My church youth group has talked a lot about the elections lately. These young adults used to be reluctant to talk about politics, but now there is lots of enthusiasm, especially among the first-time voters. Several waited for hours to see Clinton and reported happily that they had seen CHALLENGE sellers there, too. Many are enthralled by Obama.
This is the savvy “YouTube generation,” but their reasons were incredibly superficial: “I just like him” or “She won the debate.” Nobody seemed to know the candidates’ positions, other than “she’s for health care, he’s for change,” or whether they differ on anything substantial. One older adult was the most enthusiastic, saying that “Obama is inspiring a whole generation of youth to get involved in the electoral process.” About half of the young people just listened, and one said later that she “wasn’t really into the elections.”
Another adult, known as a radical, was pressed to say who she really wanted to be president. She replied, “We’re on an out-of-control runaway train with no brakes, headed toward a cliff, and you are asking who I want to drive it. I think we should all get off the train, as quickly as we can!” Several young CHALLENGE readers said, “yeah, but communism didn’t work.” But they agreed to invite a student comrade to talk with the group later.
One of the sharper exchanges came when someone offered to bet on the return of a military draft within the first term of any Democratic administration. “Why do you think Obama would do that?” someone asked. “Because the main message of his campaign is to get young people to feel that ‘we’re all in this together, part of a liberal multi-racial, anti-sexist America’ and the logical conclusion is ‘everybody should do National Service’ which would turn into a draft” she said. Most looked unhappy with this idea, but nobody argued against it.
In an anti-racism class at the church on election night, almost everyone self-identified as a Democrat and seemed to agree when the minister said whichever Democrat won would be wonderful. But nobody actually claimed that the Democrats would improve things. Instead they talked about how a black or female president would be a “symbol” of change for the better. Several were excited that Internet developments have “democratized American politics.” On the other hand, several people pointed out that the constant media talk about the “black vote” and “Latin vote” and the “female vote” builds even more racism.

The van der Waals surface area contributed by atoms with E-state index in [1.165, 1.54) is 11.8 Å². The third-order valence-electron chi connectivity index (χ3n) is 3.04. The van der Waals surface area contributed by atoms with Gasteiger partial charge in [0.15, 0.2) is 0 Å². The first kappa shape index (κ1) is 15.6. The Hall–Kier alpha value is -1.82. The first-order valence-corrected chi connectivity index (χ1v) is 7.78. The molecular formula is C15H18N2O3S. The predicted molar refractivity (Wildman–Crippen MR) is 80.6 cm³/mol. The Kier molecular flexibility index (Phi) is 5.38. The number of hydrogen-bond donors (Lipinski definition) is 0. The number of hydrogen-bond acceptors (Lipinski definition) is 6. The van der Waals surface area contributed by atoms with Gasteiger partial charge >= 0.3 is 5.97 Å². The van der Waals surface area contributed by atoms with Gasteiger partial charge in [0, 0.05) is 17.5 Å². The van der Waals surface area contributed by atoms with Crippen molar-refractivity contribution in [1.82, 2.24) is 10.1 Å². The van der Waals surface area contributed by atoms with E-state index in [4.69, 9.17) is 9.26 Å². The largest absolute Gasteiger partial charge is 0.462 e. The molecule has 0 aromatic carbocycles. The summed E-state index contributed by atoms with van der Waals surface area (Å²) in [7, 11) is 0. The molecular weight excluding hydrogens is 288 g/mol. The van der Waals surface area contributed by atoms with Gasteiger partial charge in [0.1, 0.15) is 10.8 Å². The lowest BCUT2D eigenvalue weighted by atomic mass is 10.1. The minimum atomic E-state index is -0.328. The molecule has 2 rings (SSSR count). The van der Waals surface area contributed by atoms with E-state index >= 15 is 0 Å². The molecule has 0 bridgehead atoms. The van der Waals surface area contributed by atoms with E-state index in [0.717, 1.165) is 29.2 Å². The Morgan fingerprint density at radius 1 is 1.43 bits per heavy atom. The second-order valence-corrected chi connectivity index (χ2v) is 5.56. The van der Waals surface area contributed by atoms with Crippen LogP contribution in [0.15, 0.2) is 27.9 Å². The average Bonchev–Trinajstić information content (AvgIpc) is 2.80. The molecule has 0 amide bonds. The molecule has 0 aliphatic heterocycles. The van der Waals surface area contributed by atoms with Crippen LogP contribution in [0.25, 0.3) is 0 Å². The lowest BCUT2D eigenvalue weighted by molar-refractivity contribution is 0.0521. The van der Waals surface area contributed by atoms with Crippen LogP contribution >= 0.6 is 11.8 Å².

I was a little surprised when some CHALLENGE readers shared the general hopefulness about the elections, because these good friends are open to the ideas that capitalism can’t be reformed and that we can’t end racism without ending capitalism. But their idea of having a “long-term perspective” is that incremental “gains” made through electoral politics will lead eventually to revolutionary developments.
Now a long-term perspective depends on understanding that small changes can create conditions for a revolution. But what kind of changes? Not winning small reforms but winning people – by ones and twos and in larger groups – little by little, closer to the communist movement PLP is building.
Most of my friends don’t yet fully agree that it’s meaningless to talk about “democracy” when we live under a capitalist dictatorship. And we need to talk more about what real mass participation will be like under a revolutionary dictatorship of the working class.
These conversations have led to a new regular CHALLENGE reader, with plans to show the paper to four more people. Being deeply involved in this church has created wonderful opportunities for sharp, friendly, long-term political struggle over racism, the bosses’ electoral circus and for communism.